ICY COLD: Mr McFerran has had to rely on icicle photography since the drought came.
ICY COLD: Mr McFerran has had to rely on icicle photography since the drought came. Chris McFerran

Drought dries up photographer's natural workspace

RENOWNED Warwick weather photographer Chris McFerran has struggled to deliver his trademark winter works this year, as the drought impacts his natural workspace.

Mr McFerran is known for his breathtaking winter shots featuring iciles and seas of white ice.

But a warm winter in the middle of a significant drought have made conditions incredibly difficult for weather photography.

"July and August are usually my busiest months,” Mr McFerran said.

"But I haven't been very successful because of the lack of moisture.”

Mr McFerran said although Warwick was still getting some frosts, it was mostly hoarfrost, a black frost that kill plants.

"We're still getting the same temperatures but without moisture,” he said.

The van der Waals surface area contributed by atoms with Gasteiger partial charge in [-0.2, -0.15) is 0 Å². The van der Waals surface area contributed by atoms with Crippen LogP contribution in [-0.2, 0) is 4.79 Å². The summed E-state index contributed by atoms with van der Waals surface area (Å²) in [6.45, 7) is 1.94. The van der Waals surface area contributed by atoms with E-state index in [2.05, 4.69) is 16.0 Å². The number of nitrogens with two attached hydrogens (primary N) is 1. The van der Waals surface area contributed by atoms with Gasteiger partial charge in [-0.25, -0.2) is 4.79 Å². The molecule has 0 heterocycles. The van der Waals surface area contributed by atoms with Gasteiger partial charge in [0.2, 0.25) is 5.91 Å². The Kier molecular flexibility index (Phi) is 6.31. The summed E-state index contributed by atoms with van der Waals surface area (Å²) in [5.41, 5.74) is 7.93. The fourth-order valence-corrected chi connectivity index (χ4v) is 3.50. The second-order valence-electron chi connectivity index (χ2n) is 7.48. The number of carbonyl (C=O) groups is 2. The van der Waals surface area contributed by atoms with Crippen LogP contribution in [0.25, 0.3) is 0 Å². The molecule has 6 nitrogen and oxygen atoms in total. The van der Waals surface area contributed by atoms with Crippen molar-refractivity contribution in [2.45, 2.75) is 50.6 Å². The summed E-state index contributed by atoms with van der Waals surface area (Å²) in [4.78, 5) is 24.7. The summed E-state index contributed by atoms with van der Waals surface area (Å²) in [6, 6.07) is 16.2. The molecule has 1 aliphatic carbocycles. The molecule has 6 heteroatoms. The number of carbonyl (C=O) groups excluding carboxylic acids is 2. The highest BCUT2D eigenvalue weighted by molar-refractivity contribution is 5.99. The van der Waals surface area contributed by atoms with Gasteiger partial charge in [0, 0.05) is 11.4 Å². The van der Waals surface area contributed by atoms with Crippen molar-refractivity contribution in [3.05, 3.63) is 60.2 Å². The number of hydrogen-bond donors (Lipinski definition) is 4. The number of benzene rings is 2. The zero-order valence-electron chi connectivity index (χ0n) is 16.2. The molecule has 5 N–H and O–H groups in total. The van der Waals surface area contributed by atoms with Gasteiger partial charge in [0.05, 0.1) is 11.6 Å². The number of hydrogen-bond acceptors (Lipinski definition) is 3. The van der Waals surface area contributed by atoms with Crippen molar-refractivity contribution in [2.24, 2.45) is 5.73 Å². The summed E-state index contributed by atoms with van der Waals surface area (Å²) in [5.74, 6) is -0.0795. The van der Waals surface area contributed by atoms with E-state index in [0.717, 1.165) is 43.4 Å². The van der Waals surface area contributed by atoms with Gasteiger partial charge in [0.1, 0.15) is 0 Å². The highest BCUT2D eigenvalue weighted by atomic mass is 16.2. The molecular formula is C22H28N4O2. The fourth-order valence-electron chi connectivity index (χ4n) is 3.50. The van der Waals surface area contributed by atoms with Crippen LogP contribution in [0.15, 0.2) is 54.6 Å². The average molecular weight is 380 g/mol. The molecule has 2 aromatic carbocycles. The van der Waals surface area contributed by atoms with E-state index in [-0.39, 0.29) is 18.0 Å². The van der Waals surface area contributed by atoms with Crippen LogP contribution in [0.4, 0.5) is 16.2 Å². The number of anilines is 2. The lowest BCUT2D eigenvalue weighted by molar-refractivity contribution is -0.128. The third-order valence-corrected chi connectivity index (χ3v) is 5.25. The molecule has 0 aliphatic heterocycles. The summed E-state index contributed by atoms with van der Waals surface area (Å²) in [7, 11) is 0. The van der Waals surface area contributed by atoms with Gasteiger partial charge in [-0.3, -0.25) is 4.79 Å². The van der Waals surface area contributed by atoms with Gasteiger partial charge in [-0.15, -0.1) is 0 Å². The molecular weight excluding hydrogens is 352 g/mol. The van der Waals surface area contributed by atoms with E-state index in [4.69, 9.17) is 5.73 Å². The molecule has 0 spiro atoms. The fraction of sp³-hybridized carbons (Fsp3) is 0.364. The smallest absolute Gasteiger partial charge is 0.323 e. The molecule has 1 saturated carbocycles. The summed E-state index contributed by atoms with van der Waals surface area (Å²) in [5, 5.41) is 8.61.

"I haven't seen many white frosts at all.”

Mr McFerran, who also sells his calenders to tourists, said soon-to-be arriving visitors wouldexpect that icy freeze.

"Around Jumpers and Jazz, people come and they look at my page and they want it to be cold,” he said.

"That's what they're here for.”

In light of the disappointing temps, Mr McFerran has been left to fill out his blank spaces with snaps from further south, or icicle photos.

"A couple of weeks ago, I went up to a dairy farm near Clintonvale and shot some icicles left from overnight irrigation, but it's been very slow the past year,” he said.

Dry conditions also momentarily halted Mr McFerran's storm chasing during the summer.

"It was also really slow and then over one week, I took one year's worth of photos,” he said.

"Just going out night after night.”

Mr McFerran hoped for a similar bit of luck soon so he could produce more of his jaw-dropping photos.

"Things are beginning to change,” he said.

"It'll definitely return to winter this week onwards.”

But at the same time, he wasn't holding his breath for any miracles just yet.

"It's Mother Nature we're dealing with here,” he said.



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